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PhD syndrome in women: myth or fact?

by Lesotho Times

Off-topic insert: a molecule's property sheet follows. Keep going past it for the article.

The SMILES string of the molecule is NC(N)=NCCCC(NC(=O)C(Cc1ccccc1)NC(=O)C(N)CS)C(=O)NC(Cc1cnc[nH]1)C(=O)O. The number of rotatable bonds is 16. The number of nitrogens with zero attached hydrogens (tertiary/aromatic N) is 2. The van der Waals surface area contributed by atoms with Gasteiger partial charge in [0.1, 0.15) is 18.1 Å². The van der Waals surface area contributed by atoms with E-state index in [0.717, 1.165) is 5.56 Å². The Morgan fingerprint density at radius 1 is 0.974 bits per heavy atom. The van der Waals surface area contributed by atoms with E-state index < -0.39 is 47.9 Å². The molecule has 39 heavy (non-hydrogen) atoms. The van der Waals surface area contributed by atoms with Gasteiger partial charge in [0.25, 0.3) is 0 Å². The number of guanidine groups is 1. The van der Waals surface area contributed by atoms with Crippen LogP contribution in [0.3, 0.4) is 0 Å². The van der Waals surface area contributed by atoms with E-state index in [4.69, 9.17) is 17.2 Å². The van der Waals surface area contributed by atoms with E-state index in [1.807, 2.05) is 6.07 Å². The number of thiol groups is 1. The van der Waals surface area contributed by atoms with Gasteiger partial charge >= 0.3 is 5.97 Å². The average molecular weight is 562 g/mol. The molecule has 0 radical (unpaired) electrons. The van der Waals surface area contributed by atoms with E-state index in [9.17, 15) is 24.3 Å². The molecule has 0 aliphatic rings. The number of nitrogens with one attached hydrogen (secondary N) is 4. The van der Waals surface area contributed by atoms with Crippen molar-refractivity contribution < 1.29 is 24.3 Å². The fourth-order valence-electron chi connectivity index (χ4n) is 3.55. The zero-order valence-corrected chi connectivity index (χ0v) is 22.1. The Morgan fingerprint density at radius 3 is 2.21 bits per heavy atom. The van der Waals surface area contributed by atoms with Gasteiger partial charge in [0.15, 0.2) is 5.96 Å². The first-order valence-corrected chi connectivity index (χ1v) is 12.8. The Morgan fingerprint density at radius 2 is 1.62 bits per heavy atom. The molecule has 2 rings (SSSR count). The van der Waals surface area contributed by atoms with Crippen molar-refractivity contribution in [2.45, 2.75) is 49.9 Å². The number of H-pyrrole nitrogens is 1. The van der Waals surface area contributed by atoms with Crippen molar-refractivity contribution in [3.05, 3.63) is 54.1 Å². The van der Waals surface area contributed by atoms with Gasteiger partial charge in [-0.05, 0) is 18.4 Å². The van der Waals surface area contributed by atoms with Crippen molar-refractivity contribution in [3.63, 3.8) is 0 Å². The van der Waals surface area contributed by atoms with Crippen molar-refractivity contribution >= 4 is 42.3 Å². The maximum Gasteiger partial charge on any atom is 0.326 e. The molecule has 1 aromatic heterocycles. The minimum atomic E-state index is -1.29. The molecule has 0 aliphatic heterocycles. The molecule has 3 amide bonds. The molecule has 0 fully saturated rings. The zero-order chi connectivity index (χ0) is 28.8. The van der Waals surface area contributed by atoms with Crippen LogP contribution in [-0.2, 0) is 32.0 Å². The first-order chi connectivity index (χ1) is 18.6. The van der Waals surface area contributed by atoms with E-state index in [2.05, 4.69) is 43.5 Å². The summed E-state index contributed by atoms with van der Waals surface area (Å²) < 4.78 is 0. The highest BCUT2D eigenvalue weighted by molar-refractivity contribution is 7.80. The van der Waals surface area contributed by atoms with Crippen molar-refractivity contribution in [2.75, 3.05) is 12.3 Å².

THOSE in the know will tell you that PhD in this case stands for Pull Her Down and this is often the subject of talk shows and magazine articles. Basically the argument is that women don’t generally support each other and like crabs trapped in a bucket, when one tries to climb out and is almost at the top, the others pull it down. Some women say they receive more encouragement and support from male counterparts rather than women. It has also been noted that in some developing countries an increased number of women in top positions has not necessarily advanced the empowerment of other women. I am inclined to say it’s a myth for the following reasons. When dealing with women’s issues it’s easy to assume women are a homogenous group. All women are supposed to be nice people and they all want to be saved from something. It’s been an awakening for me over the years to realise that this is not the case. There are women who hold down little girls so that someone can mutilate their genitals, others force their daughters into prostitution and still others turn a blind eye when they know their child is being sexually abused. So if a woman is not supportive of your project or is mean at work, that’s because there are many different types of women. Not all women want to be saved either. In one study of abused women some said they would rather stay in an abusive relationship than give the man up to another woman. So we have to accept the fact that women are very different and some are going to be supportive and others not. For the record, the same is true for men. Many men are kind, faithful, hardworking and supportive but a few bad apples give the male species a bad name. There are also many factors which affect why a woman is or is not supportive. Women who are comfortable with where they are and where they are going are not afraid to support others. But where there is insecurity, fear and envy then a woman may find it easy to sabotage others at work or withhold their support, even when they can easily make a difference. So in a way, because of all the historical injustices against women, there may be more who are fearful, insecure and envious. In one of the women’s fora in August, one participant said we mustn’t be too hard on ourselves. “Power is alien to many women,” she said and now that we are just beginning to experience it, the PhD syndrome is bound to crop up here and there. I sometimes find it boils down to personal energy. There are people, both men and women that you will gel with and with others, it’s just not there. There may also be a good reason for the women’s apparent negative attitude. Maybe they genuinely don’t need that product or service which you are offering and the same response from a man would not be seen as PhD. However those who intentionally practice PhD may do well to remember one of Deepak Chopra’s laws from his book The Seven Spiritual Laws of Success which is readily available and makes interesting reading. The law of giving — His point is we must give that which we are seeking in order to attract the things we want in life. Well, I give here and there you might say, so why am I not getting the things I want in life? Giving is not always in material terms. If you are looking for success and recognition, have you enabled someone else to be successful and recognised? This can be something simple such as telling the store manager about a till operator who consistently gives good service. Or giving someone contact details or an idea that will help them solve a pressing problem. It’s up to us women to be honest with ourselves and practice self-awareness. When we make a decision about another woman or when we interact with each other, let it be from a position of strength and not fear and insecurity. afrikarizma@gmail.com

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